On July 20, 2022, Rob Waldron, CEO of our partner Curriculum Associates (CA), joined us to share how his unique, early-career experiences helped to shape his current perspective and his mission to leave a lasting impact on the education system for both teachers and students alike.
Interviewed by our board member Raj Sisodia, co-author of Conscious Capitalism: Liberating the Heroic Spirit of Business and professor at Conscious Enterprise, Rob expanded on his core values and the impact of leading consciously and creating a culture grounded in a Higher Purpose.
Here, we’ve gathered six of our biggest takeaways from this candid conversation between two leading Conscious Capitalists.
Know your purpose.
Spending part of his early career in New York City at one of the world’s largest financial institutions, Rob was struck by the desire to make a difference for those in need so he began volunteering at a nonprofit just eight blocks away from his job. The stark difference in the quality of life between his colleagues in finance and the underserved population in such close proximity brought Rob to the realization that he wanted to do much more than volunteer his spare time.
Early in his conversation with Raj, Rob recalled a concept found in Jim Collins’s “bug book.” Rob asked himself the same questions that Jim did as he tried to define himself and his values by studying himself as one would a bug.
“What’s that bug meant to do?” Rob asked himself at the time. To truly make a positive impact on the world, Rob answered, “This bug is meant to run a for-profit edtech company that actually makes a difference to kids, particularly kids that are marginalized, Black and brown kids, all sorts of different identities, but also kids in poverty.”
With that purpose in mind, grounded in his early life and career experiences, Rob set out to fulfill his purpose and joined CA as their CEO.
Treat your employees well and the rest will fall into place.
As a Conscious Leader, Rob realized right at the onset of his tenure at CA that he had to do right by his employees, and with that he saw that his employees worked harder and more collaboratively to meet the needs of his clients, who then became long-time, loyal customers.
Citing some of the theories found in Raj’s book, Conscious Capitalism: Liberating the Heroic Spirit of Business, co-authored with John Mackey, Rob shared, “The principles—do what’s best, treat people with respect, be a great employer—there’s a relationship to our success with shareholders … Being a great employer led to greater shareholder [relationships].”
Frank Ferguson, the founder of CA, let Rob know after he was hired that he’d have to remain in his position for at least 20 years to gain equity.
Initially, Rob was put off by the thought of a 20-year commitment: “The long-term thinking, Raj … when Frank first did this 20-year thing, I was frankly angry.”
But eventually, he realized that the ability to consider the future actually has a positive impact on the way he makes decisions in the interest of the company, saying, “It turned out to be a great gift because it forced all of us, the management team, to focus on a 20-year view. … It really shifts you because every decision you have to make has to be what’s best for the next 15-20 years.”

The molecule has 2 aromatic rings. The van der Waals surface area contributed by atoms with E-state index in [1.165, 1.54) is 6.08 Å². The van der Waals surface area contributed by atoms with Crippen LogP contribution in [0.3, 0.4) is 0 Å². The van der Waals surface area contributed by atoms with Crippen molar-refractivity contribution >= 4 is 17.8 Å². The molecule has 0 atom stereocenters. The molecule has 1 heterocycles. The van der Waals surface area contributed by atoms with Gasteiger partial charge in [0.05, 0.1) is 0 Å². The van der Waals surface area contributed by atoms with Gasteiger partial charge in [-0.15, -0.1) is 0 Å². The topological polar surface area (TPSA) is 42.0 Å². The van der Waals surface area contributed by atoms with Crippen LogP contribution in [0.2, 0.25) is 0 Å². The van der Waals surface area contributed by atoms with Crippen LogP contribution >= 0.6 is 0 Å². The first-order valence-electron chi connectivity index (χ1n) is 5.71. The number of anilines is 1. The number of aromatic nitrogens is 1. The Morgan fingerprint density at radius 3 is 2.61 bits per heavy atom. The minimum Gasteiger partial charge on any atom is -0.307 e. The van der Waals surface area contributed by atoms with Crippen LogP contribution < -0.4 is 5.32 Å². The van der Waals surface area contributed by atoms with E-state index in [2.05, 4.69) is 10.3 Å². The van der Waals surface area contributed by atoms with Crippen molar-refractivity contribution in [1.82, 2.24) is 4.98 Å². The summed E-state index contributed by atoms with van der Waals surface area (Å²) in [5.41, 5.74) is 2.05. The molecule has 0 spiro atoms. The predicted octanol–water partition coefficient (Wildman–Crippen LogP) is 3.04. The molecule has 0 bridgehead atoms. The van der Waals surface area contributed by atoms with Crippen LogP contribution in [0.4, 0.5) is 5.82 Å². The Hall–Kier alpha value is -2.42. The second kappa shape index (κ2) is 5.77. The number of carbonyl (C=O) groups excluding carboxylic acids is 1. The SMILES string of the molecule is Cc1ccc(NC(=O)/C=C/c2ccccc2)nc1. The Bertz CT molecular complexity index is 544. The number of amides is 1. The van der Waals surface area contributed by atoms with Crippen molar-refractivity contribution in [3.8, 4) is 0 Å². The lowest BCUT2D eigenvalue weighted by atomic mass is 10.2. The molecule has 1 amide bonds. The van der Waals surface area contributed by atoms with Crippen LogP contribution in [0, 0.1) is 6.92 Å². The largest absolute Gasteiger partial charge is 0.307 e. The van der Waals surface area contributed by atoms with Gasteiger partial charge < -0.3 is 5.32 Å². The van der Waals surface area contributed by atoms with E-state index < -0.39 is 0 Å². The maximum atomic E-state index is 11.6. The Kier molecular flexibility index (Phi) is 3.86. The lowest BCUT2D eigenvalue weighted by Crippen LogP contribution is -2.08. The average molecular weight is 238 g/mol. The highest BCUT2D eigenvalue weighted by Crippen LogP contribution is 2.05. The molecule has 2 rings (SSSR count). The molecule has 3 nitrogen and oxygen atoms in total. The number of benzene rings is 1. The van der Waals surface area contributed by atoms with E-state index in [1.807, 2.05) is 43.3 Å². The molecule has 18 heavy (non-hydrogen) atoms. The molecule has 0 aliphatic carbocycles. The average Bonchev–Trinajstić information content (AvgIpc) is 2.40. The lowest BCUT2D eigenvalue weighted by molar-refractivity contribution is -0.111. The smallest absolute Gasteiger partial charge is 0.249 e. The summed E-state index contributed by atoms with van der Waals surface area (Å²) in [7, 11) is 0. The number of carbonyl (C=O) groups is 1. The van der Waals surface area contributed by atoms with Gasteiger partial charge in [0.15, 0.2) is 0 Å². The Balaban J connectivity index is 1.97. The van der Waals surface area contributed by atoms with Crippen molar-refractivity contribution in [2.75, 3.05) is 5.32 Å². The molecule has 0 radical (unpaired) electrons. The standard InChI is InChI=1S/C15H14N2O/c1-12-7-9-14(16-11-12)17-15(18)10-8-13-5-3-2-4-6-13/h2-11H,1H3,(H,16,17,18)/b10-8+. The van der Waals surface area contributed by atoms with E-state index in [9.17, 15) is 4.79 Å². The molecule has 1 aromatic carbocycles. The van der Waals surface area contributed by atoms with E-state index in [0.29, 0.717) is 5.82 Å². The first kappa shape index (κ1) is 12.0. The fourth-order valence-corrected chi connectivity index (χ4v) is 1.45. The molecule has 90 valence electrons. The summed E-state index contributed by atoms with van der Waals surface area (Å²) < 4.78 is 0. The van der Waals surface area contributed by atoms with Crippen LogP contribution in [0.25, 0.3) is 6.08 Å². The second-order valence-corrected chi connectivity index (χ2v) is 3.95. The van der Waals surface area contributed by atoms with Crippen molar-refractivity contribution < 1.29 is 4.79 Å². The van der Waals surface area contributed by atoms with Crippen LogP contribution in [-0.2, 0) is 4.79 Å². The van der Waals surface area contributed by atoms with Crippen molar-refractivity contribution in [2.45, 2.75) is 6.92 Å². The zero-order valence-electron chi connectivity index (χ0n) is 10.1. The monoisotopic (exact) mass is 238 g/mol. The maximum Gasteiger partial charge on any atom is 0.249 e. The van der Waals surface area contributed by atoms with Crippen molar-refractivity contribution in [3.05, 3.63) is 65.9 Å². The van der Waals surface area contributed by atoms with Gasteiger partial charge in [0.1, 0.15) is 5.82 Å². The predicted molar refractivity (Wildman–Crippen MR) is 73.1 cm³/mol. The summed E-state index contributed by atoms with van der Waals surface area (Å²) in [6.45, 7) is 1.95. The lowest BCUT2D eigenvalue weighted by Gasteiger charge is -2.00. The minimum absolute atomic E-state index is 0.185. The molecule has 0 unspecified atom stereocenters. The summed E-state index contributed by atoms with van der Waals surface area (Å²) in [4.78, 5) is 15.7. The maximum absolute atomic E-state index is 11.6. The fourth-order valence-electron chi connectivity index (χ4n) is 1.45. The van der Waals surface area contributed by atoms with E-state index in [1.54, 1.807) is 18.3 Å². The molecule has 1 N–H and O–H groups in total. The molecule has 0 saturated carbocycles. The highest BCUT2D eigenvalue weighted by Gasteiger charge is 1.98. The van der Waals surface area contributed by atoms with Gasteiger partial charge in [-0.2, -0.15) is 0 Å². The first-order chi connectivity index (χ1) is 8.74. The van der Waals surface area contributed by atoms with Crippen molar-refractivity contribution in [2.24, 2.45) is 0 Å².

Hire for values.
Recruitment is the first place Rob and his team start to ensure the company remains values-aligned from the top down. Even as the CEO, Rob oversees or participates in a large proportion of the recruitment and hiring decisions.
“Among the roles that I have … is to really test the values and the passion and to make sure that we have people that are humble, who are kind, high confidence and low ego, and we focus on that and it’s amazing what a virtuous cycle that can be if you can get people whose values are aligned.”
The way Rob sees it, finding the right candidates, hiring them and treating them well, leads to them being able to steward the company’s culture and values, which leads to them treating internal and external stakeholders with respect and diligence, and so forth.
A major aspect of truly Conscious Leadership is humility and the ability to learn from others. When he first became a leader, Rob realized he was falling into the trap of managing more than he was leading, so he leaned on his colleagues and teams to share their feedback and help him grow.
“One thing that was helpful for me early on, when I first managed people I recognized I wasn’t very good and I had no idea what I was doing … Now I try to keep the humility to really pay attention to what the great people who work here are saying, be their advocate, and do what they say … Great listening is part of being a Conscious Leader.”
Don’t be afraid to fail.
Failures can be learning opportunities. Like many Conscious Capitalists have shared, being afraid to fail can be paralyzing, but coming to terms with the fact that failure is a part of life and leadership allows you to grown and learn from your decisions.
Rob, who has guest taught a number of classes for Raj’s seminars at the Conscious Enterprise, ended with this: “Get comfortable with failure … it’s okay, you’ve got to get up again and try again. If you’re not risking it, it’s not worth trying.”
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